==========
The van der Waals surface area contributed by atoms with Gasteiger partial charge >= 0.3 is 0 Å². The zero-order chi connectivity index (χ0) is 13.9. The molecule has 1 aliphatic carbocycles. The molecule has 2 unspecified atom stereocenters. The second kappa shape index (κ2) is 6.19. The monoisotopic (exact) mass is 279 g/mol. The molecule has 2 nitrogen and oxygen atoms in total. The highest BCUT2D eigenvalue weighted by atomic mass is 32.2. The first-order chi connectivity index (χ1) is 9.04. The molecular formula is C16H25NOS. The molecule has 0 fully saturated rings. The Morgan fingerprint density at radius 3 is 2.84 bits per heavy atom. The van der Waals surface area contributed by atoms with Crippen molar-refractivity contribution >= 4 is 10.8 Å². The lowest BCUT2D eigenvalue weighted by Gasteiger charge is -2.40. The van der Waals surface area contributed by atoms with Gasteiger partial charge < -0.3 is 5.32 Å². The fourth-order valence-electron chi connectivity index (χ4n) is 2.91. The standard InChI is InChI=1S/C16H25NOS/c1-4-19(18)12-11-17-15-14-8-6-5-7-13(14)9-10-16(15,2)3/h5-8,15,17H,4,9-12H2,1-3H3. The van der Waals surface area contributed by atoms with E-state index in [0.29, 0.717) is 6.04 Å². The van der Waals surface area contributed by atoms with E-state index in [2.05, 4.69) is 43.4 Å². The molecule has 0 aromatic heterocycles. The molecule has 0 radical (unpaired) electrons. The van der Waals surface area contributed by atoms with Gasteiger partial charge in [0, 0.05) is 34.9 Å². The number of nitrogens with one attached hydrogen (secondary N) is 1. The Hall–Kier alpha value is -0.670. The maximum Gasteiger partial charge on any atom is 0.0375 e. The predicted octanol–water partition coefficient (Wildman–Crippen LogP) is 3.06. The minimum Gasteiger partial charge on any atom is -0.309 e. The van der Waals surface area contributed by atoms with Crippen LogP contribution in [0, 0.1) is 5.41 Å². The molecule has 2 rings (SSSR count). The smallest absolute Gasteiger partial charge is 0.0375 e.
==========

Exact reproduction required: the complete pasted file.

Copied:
The van der Waals surface area contributed by atoms with Gasteiger partial charge >= 0.3 is 0 Å². The zero-order chi connectivity index (χ0) is 13.9. The molecule has 1 aliphatic carbocycles. The molecule has 2 unspecified atom stereocenters. The second kappa shape index (κ2) is 6.19. The monoisotopic (exact) mass is 279 g/mol. The molecule has 2 nitrogen and oxygen atoms in total. The highest BCUT2D eigenvalue weighted by atomic mass is 32.2. The first-order chi connectivity index (χ1) is 9.04. The molecular formula is C16H25NOS. The molecule has 0 fully saturated rings. The Morgan fingerprint density at radius 3 is 2.84 bits per heavy atom. The van der Waals surface area contributed by atoms with Crippen molar-refractivity contribution >= 4 is 10.8 Å². The lowest BCUT2D eigenvalue weighted by Gasteiger charge is -2.40. The van der Waals surface area contributed by atoms with Gasteiger partial charge < -0.3 is 5.32 Å². The fourth-order valence-electron chi connectivity index (χ4n) is 2.91. The standard InChI is InChI=1S/C16H25NOS/c1-4-19(18)12-11-17-15-14-8-6-5-7-13(14)9-10-16(15,2)3/h5-8,15,17H,4,9-12H2,1-3H3. The van der Waals surface area contributed by atoms with E-state index in [0.29, 0.717) is 6.04 Å². The van der Waals surface area contributed by atoms with E-state index in [2.05, 4.69) is 43.4 Å². The molecule has 0 aromatic heterocycles. The molecule has 0 radical (unpaired) electrons. The van der Waals surface area contributed by atoms with Gasteiger partial charge in [0, 0.05) is 34.9 Å². The number of nitrogens with one attached hydrogen (secondary N) is 1. The Hall–Kier alpha value is -0.670. The maximum Gasteiger partial charge on any atom is 0.0375 e. The predicted octanol–water partition coefficient (Wildman–Crippen LogP) is 3.06. The minimum Gasteiger partial charge on any atom is -0.309 e. The van der Waals surface area contributed by atoms with Crippen LogP contribution in [0, 0.1) is 5.41 Å². The molecule has 2 rings (SSSR count). The smallest absolute Gasteiger partial charge is 0.0375 e.